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Declaration recognises Stonewall Inn for role in gay rights movement.

President Obama is set to make history by declaring the first national monument recognising the contributions of the nation’s gay, lesbian, bisexual and transgender community, reports The Washington Post. The White House is expected to name a small area of green space and part of the surrounding Greenwich Village neighbourhood as the birthplace of America’s modern gay liberation movement.

Police in New York raided the Stonewall Inn in the summer of 1969, resulting in days of protests by gay men who frequented the bar. Previously patrons of the bar, which is still in operation today, had complied in the past with these crackdowns, but that incident sparked a spontaneous riot by bystanders and those who had been detained.

“We must ensure that we never forget the legacy of Stonewall, the history of discrimination against the LGBT community, or the impassioned individuals who have fought to overcome it,” said Rep. Jerrold Nadler, co-author of the legislation that would declare the area a national park.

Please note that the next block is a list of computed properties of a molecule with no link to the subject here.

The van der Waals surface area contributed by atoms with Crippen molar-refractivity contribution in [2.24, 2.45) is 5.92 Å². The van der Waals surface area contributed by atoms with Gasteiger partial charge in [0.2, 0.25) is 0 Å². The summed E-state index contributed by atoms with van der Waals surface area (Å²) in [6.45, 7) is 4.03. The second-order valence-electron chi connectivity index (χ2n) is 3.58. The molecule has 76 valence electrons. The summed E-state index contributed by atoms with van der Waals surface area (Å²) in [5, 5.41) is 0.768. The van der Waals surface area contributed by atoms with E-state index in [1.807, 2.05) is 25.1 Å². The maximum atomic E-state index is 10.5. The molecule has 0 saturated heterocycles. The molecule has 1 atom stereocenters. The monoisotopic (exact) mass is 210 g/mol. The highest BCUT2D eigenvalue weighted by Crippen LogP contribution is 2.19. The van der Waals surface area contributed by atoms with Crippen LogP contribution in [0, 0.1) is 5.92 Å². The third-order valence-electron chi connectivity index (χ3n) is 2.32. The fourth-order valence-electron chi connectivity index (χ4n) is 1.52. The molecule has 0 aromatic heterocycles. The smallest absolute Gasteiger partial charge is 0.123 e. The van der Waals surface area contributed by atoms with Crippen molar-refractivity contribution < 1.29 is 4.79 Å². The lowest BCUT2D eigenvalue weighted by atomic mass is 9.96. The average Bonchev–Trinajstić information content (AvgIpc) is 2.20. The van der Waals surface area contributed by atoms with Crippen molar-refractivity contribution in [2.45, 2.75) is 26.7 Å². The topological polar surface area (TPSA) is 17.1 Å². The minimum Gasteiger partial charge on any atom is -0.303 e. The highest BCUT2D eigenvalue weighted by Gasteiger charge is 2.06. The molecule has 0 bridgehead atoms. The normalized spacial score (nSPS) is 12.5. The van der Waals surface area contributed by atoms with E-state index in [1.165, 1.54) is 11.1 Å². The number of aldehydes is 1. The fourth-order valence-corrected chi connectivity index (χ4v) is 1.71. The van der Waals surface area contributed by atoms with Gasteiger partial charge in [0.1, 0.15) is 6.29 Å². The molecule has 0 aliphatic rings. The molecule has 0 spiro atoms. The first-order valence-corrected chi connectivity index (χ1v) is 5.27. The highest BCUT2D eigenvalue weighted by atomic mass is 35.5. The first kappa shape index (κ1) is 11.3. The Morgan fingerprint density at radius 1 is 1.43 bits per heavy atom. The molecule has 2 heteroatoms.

He added: “The LGBT civil rights movement launched at Stonewall is woven into American history. And it is time our National Park system reflected that reality.”

The Post also states that Federal officials, including Interior Secretary Sally Jewell, National Park Service Director Jonathan B Jarvis and Rep Jerrold Nadler (D-NY)  are preparing to conduct a session on 9 May to solicit feedback on the proposal regarding the national monument. President Obama is prepared to designate the area, which commemorates gay pride, part of the National Park Service as early as June.

The site already has been granted landmark status by the the city.

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